5. ^ a b c d "Michelin Guide History, restaurant and dining guides". Provence and Beyond. Archived from the original on 4 March 2016. Retrieved 19 May 2013.
  6. ^ "The Michelin Guide". The Manchester Guardian. No. 32275. 28 March 1950. p. 4. Retrieved 17 March 2020 – via Newspapers.com.
  7. ^ Dawson, Helen (24 March 1974). "British Michelin revived". The Observer. No. 9530. London. p. 40 – via Newspapers.com.
  8. ^ Paterson, Tony (17 December 2008). "French find German's role hard to swallow". The Independent. Archived from the original on 14 May 2022. Retrieved 18 March 2020.
  9. ^ Paterson, Tony. "French shock at Michelin guide's first foreign chief", The Independent, 18 December 2008
  10. ^ Freund, Helen (1 November 2021). "Tampa, Orlando and Miami restaurants can now earn Michelin stars". Tampa Bay Times.
  11. ^ Frías, Carlos (16 May 2022). "Mark your calendars. We finally know when Florida restaurants will get Michelin stars". Miami Herald – via Bradenton Herald.
  12. ^ a b "MICHELIN Guide 2022 – Florida". michelin.com. Archived from the original on 7 October 2022. Retrieved 10 June 2022.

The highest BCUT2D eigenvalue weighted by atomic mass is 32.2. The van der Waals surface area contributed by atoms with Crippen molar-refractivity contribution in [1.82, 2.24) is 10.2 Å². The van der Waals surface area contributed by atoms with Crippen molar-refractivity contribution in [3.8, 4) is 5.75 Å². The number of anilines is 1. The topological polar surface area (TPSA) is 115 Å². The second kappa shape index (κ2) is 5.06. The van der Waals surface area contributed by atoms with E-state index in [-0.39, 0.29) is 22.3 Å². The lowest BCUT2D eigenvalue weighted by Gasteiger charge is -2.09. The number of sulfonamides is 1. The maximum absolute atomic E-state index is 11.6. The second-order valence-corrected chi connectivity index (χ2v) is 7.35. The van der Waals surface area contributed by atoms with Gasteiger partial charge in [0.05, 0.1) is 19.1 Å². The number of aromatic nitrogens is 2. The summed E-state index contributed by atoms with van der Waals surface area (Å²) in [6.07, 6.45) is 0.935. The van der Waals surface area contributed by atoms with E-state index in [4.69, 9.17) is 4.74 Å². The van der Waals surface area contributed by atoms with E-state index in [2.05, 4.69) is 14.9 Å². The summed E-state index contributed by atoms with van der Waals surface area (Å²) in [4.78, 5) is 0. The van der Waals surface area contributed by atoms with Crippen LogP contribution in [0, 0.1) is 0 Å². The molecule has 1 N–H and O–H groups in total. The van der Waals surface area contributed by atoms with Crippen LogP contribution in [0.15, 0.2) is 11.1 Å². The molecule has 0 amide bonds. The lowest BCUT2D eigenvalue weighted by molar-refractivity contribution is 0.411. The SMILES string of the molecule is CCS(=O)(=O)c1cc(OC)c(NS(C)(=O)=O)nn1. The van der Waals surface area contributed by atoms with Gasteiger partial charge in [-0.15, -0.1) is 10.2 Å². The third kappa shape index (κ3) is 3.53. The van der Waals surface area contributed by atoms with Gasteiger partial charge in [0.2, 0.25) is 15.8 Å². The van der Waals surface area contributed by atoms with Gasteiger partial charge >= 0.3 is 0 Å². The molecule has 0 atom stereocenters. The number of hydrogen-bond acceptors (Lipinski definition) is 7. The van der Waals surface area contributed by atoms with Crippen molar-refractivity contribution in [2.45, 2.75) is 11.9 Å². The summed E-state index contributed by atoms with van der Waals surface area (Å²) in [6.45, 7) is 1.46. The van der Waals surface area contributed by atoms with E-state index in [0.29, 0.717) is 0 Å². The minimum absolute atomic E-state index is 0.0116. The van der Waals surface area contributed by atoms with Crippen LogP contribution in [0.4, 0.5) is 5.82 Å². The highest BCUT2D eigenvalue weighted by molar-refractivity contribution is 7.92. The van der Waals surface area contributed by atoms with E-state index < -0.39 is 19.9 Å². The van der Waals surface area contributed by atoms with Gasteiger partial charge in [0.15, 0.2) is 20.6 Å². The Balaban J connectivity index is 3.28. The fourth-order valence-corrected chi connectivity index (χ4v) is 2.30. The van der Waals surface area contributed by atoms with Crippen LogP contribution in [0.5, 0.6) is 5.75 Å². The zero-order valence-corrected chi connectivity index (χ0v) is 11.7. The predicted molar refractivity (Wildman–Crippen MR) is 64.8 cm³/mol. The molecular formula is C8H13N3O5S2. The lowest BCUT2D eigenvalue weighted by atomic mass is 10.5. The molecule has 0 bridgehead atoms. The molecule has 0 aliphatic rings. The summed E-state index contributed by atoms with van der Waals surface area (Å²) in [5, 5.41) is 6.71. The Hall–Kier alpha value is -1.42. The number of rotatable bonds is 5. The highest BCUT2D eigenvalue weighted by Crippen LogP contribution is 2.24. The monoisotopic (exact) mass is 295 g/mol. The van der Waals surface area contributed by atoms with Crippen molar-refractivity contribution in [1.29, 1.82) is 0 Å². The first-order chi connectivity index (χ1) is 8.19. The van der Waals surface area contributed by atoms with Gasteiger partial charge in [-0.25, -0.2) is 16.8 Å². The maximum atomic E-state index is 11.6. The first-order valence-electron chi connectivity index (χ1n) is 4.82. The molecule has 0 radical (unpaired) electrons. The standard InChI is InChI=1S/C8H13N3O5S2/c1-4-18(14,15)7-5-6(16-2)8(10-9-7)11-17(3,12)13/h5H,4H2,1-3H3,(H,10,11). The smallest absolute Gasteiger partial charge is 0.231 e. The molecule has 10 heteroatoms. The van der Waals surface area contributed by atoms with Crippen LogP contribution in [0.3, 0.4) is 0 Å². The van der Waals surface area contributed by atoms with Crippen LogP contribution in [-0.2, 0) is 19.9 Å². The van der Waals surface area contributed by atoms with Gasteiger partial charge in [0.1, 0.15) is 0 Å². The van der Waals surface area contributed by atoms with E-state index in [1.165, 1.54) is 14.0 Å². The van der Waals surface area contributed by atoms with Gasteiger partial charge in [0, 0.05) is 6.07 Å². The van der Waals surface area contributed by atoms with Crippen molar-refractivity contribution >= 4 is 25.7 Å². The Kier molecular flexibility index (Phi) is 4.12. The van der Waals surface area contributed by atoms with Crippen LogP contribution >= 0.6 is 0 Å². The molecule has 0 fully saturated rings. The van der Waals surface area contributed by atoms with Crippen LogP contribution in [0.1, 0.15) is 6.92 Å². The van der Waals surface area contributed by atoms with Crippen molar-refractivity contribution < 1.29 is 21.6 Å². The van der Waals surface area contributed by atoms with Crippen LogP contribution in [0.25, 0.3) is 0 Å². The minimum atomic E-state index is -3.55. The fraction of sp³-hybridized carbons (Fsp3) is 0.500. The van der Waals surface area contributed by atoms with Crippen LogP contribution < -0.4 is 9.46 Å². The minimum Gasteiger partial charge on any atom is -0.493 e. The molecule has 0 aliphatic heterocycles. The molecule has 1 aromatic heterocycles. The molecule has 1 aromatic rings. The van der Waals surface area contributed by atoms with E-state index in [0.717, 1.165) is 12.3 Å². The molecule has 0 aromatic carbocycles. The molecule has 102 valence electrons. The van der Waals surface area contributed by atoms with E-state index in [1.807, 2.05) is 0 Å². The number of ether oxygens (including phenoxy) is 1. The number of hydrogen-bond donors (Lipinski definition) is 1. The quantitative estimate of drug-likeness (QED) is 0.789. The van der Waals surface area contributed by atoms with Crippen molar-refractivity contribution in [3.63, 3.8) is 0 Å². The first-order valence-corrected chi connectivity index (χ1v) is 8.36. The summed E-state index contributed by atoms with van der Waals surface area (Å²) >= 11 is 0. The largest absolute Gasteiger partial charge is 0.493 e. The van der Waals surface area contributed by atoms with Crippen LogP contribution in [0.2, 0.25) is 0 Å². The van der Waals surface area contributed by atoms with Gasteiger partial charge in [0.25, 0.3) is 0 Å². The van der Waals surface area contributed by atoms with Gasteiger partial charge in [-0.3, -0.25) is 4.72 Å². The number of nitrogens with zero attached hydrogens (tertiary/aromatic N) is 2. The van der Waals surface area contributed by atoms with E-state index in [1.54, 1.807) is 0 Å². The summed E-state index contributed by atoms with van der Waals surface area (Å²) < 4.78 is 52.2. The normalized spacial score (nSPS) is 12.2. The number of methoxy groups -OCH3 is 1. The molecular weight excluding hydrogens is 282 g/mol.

13. ^ Kara, Faiyaz. "The Michelin Guide handed out its stars tonight. Here are the Florida restaurants that earned them". Orlando Weekly.
  14. ^ Michelin Guide Great Britain & Ireland (2000), Netherlands (2007), Benelux (2003)
  15. ^ a b Colapinta, John. "Lunch with M – Undercover with a Michelin inspector" Archived 19 February 2014 at the Wayback Machine, The New Yorker, 23 November 2009
  16. ^ Ragavan, Surekha (23 October 2012). "Taste test: Menu by three-star Michelin chef Philippe Marc". Time Out Kuala Lumpur. Archived from the original on 15 January 2013.
  17. ^ Reddy, Sumathi (4 October 2011). "Michelin Stars Align for Seven NYC Restaurants". The Wall Street Journal. Archived from the original on 9 November 2016.
  18. ^ Fabricant, Florence (4 October 2011). "Off the Menu". The New York Times. Archived from the original on 6 February 2016.
  19. ^ "Tokyo retains title as Michelin's gourmet capital". Asahi Shimbun. Reuters. 29 November 2011. Archived from the original on 4 December 2011.
  20. ^ Cheney, Catherine (9 September 2011). "Taking the Pop-Up Restaurant to New Heights". Spiegel Online. Archived from the original on 31 December 2011.